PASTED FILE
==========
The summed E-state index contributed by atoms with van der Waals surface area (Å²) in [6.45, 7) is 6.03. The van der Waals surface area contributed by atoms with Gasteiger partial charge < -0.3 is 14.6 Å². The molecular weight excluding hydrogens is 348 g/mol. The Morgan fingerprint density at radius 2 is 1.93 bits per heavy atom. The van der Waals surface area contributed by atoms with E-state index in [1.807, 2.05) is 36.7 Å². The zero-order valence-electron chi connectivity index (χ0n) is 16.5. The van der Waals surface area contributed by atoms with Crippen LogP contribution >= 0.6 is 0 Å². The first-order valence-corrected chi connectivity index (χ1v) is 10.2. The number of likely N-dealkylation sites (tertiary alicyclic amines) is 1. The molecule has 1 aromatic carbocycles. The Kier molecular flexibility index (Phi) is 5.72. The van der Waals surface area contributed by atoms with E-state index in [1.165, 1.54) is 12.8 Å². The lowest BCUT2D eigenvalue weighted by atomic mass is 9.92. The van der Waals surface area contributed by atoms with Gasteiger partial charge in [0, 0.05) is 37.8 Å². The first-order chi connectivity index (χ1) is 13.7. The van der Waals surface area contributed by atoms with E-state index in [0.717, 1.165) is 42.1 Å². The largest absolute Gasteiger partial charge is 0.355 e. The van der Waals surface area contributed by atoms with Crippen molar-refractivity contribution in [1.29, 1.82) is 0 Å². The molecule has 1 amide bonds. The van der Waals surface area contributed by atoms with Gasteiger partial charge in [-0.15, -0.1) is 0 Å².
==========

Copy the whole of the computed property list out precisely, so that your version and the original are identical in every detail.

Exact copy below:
The summed E-state index contributed by atoms with van der Waals surface area (Å²) in [6.45, 7) is 6.03. The van der Waals surface area contributed by atoms with Gasteiger partial charge < -0.3 is 14.6 Å². The molecular weight excluding hydrogens is 348 g/mol. The Morgan fingerprint density at radius 2 is 1.93 bits per heavy atom. The van der Waals surface area contributed by atoms with E-state index in [1.807, 2.05) is 36.7 Å². The zero-order valence-electron chi connectivity index (χ0n) is 16.5. The van der Waals surface area contributed by atoms with Crippen LogP contribution >= 0.6 is 0 Å². The first-order valence-corrected chi connectivity index (χ1v) is 10.2. The number of likely N-dealkylation sites (tertiary alicyclic amines) is 1. The molecule has 1 aromatic carbocycles. The Kier molecular flexibility index (Phi) is 5.72. The van der Waals surface area contributed by atoms with E-state index in [1.165, 1.54) is 12.8 Å². The lowest BCUT2D eigenvalue weighted by atomic mass is 9.92. The van der Waals surface area contributed by atoms with Gasteiger partial charge in [0, 0.05) is 37.8 Å². The first-order chi connectivity index (χ1) is 13.7. The van der Waals surface area contributed by atoms with E-state index in [0.717, 1.165) is 42.1 Å². The largest absolute Gasteiger partial charge is 0.355 e. The van der Waals surface area contributed by atoms with Crippen molar-refractivity contribution in [1.29, 1.82) is 0 Å². The molecule has 1 amide bonds. The van der Waals surface area contributed by atoms with Gasteiger partial charge in [-0.15, -0.1) is 0 Å².